If you’ve just gone through a divorce or you’re still in the process, you’re about to experience the annual ordeal most divorced parents call “holiday visitation.”
Do you think it’s too early to worry about how to handle the holiday schedule? It’s not. Unlike years past, you need to do your planning for the holiday season a bit early. Otherwise, the conflicts that crop up can take you and your co-parent by surprise.
Where do you start with holiday planning? Here are some tips:
- Ask to meet with your co-parent in a neutral location to discuss the upcoming holidays. Focus on the idea that you want to keep the holidays pleasant for the kids, and that will take a little cooperation.
- Do not trust your memory. Review what your parenting plan Get your calendar out and make notes. That way, you know what you want to negotiate around (and what rights you have).
- Try to make some agreements about how you’ll handle certain important issues. For example, what’s the holiday spending limit for the kids? Are there any gifts that you and your ex should purchase jointly? Are there any potential gifts that you or your ex want to ban? You need to be respectful of each other to make this holiday season work.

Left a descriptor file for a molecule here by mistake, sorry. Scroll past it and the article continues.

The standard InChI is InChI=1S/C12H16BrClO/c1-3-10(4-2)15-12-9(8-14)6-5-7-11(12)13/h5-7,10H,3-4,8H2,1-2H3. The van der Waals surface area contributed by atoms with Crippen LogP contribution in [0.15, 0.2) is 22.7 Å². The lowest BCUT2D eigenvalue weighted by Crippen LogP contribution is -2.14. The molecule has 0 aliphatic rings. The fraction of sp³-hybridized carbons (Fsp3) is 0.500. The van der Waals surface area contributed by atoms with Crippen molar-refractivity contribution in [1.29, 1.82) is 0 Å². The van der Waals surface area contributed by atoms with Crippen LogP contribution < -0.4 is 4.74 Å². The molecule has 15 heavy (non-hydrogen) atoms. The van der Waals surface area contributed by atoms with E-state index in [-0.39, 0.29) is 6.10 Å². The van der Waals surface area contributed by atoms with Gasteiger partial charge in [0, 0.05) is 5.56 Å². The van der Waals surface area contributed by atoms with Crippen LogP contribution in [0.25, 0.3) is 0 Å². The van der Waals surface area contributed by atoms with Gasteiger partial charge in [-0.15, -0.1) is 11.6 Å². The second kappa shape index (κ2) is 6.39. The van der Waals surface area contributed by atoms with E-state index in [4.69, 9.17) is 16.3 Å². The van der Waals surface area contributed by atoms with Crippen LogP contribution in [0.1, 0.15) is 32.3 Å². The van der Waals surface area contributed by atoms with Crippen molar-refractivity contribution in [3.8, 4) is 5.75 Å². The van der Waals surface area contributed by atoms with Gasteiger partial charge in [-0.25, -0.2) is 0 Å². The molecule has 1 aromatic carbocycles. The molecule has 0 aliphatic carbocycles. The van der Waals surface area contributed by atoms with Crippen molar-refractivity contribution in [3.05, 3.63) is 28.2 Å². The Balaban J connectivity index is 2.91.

- Are there any special events or days that you want to negotiate around? For example, maybe you really want to take the kids to see a Christmas ballet but the only night you can go is your ex’s night for visitation. See if you can trade some time, informally, with them.
Getting through the first holiday season following your split can be rough, but it’s doable. If you run in to trouble because your co-parent is being unreasonable, demanding or is unwilling to follow the parenting plan, talk to your attorney.